I'm not buying the 58 either. I can't see spending that much for it. On ff if you can shoot at f2.8, the DOF is pretty shallow so I've been happy with my sigma 70mm f2.8 as my "normal" lens until something better comes along. I hope the new sigma is and is around the 1000 USD mark or less.

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Stacey

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Stacey_K
Stacey_K Veteran Member • Posts: 8,440
Re: Advice for portrait lenses

Dodi73 wrote:

 btw this is a pic taken with the 105/2.5 on D700 -

Even though I have the 105mm f2 DC, I recently picked up an early *sonnar* 105mm f2.5 (pre Ai, chrome barrel) to play with. In the past I have had some really great sonnar design lenses in other formats and am interested to see how the nikon version renders.

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Stacey

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Rservello
Rservello Senior Member • Posts: 1,157
Re: Advice for portrait lenses
1

I wrote a whole paragraph that disappeared. Anyway, this is the Voigtländer 58mm f1.4 sl-II Nokton. Beautiful lens. And not a ludicrous price.

Some photos I took this morning.

Very minimal cc was done. The only light source is an open window.

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https://www.flickr.com/photos/49019071@N03/
http://www.imdb.com/name/nm2334596/
* Sensitive Internet User Disclaimer: All opinions are my own and are not meant to offend you or damage your precious beliefs.

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TQGroup
TQGroup Senior Member • Posts: 1,372
Re: Advice for portrait lenses

One important issue in choosing a lens is your personal shooting style and the specific type of portraiture you plan to do.

For example, do you regularly use multiple light setups or only available light or available light with fill-in flash, etc, etc? Do you prefer more formal "posed" portraits or more spontaneous shots? Will you use a tripod or hand held in poor light? Do you do shoot indoors or outside? What about sunset / twilight portraiture? Is it only one person or larger groups?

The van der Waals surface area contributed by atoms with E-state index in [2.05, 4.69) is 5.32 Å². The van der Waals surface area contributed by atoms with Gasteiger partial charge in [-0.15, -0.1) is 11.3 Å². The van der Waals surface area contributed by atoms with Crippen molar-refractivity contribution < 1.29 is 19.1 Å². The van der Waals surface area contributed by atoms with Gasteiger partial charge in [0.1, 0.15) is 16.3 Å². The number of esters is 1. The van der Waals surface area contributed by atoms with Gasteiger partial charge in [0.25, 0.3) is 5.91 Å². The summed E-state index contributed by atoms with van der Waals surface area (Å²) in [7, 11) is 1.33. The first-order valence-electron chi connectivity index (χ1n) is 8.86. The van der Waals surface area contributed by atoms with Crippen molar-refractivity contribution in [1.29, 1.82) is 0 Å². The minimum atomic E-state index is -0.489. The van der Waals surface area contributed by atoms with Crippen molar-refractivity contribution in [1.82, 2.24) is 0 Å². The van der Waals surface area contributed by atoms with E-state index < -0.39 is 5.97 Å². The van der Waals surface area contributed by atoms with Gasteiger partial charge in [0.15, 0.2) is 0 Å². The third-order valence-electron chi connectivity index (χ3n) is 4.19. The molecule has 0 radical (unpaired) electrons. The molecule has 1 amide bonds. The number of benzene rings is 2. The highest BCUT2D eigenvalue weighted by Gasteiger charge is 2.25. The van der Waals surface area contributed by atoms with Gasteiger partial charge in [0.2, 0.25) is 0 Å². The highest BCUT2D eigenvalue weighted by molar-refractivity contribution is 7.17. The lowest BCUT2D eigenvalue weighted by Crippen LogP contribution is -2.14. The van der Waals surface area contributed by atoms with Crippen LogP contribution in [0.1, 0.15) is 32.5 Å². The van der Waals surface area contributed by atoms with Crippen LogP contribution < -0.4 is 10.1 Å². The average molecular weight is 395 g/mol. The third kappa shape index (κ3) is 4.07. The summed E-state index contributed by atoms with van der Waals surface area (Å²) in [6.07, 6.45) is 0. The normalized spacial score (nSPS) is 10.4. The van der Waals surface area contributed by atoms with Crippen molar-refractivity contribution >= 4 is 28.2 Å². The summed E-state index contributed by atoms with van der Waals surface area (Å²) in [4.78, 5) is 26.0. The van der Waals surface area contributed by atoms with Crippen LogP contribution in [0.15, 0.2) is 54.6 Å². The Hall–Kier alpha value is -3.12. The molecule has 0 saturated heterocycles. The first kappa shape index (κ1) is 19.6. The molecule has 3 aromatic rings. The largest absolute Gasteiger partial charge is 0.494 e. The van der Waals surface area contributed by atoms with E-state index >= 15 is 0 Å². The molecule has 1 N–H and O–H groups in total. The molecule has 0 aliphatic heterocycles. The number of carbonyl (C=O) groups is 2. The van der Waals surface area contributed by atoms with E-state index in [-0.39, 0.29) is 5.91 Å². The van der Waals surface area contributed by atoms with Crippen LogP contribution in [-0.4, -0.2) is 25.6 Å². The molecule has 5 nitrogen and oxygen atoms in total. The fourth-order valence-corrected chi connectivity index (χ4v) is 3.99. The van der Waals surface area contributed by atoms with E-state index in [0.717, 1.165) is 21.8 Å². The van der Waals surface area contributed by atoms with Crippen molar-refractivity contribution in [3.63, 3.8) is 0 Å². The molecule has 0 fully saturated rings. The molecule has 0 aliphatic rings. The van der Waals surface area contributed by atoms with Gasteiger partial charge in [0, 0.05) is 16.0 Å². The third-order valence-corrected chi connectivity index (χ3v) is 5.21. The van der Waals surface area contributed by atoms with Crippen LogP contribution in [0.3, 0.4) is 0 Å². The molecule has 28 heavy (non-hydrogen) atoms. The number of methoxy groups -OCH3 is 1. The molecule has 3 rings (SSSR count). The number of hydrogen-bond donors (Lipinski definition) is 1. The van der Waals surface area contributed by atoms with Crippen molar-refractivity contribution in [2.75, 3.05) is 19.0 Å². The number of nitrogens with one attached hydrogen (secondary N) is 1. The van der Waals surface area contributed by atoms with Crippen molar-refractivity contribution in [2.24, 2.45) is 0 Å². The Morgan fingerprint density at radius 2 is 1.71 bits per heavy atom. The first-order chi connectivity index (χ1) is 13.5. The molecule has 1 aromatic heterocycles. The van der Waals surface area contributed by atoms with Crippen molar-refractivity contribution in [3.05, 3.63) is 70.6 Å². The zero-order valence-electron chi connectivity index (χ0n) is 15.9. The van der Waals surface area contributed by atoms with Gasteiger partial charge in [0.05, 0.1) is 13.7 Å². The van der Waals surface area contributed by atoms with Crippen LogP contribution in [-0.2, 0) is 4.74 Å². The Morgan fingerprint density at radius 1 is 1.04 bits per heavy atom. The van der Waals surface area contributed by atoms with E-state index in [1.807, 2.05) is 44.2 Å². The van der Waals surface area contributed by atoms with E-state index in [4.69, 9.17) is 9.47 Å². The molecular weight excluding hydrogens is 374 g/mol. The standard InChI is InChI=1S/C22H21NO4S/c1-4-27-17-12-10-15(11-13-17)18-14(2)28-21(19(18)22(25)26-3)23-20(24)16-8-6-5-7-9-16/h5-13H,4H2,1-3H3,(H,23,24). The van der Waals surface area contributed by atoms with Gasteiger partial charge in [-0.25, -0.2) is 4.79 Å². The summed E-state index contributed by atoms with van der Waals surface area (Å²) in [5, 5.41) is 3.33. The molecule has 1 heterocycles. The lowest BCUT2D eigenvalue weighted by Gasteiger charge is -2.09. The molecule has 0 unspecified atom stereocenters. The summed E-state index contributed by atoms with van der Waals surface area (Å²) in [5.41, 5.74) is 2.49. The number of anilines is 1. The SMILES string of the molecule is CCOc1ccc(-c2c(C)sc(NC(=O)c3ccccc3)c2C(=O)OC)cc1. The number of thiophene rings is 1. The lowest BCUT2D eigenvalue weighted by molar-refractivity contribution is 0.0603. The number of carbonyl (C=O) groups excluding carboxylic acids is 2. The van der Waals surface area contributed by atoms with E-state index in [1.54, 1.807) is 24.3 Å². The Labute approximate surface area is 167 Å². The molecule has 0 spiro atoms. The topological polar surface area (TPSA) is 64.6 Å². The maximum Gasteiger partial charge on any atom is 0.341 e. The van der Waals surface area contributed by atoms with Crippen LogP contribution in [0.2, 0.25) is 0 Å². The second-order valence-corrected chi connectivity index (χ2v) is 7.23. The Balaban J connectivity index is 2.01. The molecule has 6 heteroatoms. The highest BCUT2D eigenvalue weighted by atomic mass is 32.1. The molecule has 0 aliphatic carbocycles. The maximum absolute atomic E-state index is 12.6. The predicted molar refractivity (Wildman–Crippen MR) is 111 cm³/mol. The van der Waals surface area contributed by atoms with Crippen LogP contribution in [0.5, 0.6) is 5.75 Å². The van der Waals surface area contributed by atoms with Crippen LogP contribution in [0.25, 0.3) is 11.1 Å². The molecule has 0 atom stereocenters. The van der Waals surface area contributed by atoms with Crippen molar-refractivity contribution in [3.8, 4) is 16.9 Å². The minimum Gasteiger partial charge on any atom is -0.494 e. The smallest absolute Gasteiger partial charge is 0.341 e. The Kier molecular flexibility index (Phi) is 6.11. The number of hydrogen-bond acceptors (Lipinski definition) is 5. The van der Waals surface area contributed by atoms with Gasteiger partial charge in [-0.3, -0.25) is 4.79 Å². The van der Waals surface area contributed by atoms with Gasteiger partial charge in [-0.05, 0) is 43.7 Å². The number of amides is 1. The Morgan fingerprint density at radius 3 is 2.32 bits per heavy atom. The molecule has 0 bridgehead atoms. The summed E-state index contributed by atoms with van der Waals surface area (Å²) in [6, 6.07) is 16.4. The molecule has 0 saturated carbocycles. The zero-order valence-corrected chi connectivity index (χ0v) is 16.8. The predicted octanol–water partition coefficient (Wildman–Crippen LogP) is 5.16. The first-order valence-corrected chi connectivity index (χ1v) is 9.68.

How you like to / plan to shoot, where you shoot and specifically what you shoot has a huge bearing on your lens selection and is often far more important than splitting hairs in esoteric lens performance analysis. For "portraiture" I can use at least 6 or more lenses, often more than 4 in a single shoot.

There is no single "best" portrait lens, but there is a best lens that will overall work best for you and to find that you need to understand what, where, when, how, why and who (thanks, R. Kipling :-D) you plan to shoot.

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scott_mcleod Senior Member • Posts: 1,033
Re: Advice for portrait lenses

sapralot wrote:

scott_mcleod wrote:

sapralot wrote:

After using a D90 for more than five years I finally made the switchover to full frame - and I have absolutely no regrets about picking the D610. But having an FX body is only half the story, now I need to get some appropriate lenses, too. And since I love to shoot portraits, I plan to restrict myself to two, at a max three tele respectively standard primes. Maybe you can give me a word of advice?

Disclaimer: I no longer shoot Nikon but having owned a D700 and had experience with several of the lenses you are interested in, I thought I'd add my 0.02...

Scott, I really appreciate your feedback - even though you might have changed over to the opposite camp. ;D

You're welcome!

50mm: The Nikon 50/1.4 G seems to be a good deal, especially considering that I like to work with a shallow DOF. Or should I wait for the Sigma Art 50/1.4 DG? And what about the Zeiss ZF.2 Planar 50/1.4?

The 50/1.4G was my main lens on the D700. I found it to be excellent, though it was not as much better than the 1.4D than I expected (superior in the corners but not night-and-day). The AF was, how can I put it... deliberate. Definitely slower than the D, but not having to keep your hands away from the focus ring was nice. I also found it to be very accurate once a small AFMA was dialled in. Not having a front element that moved in and out of the lens body made it feel more robust than the D. Focus shift did not seem to be much of a problem.

I just don't see why a focal length of 50mm should be inappropriate for shooting people. Sure, you need to know how to use it but when done correctly the results can be amazing. Just take for example these shots:

I totally agree - see below

http://davidolkarny.tumblr.com/post/40113533286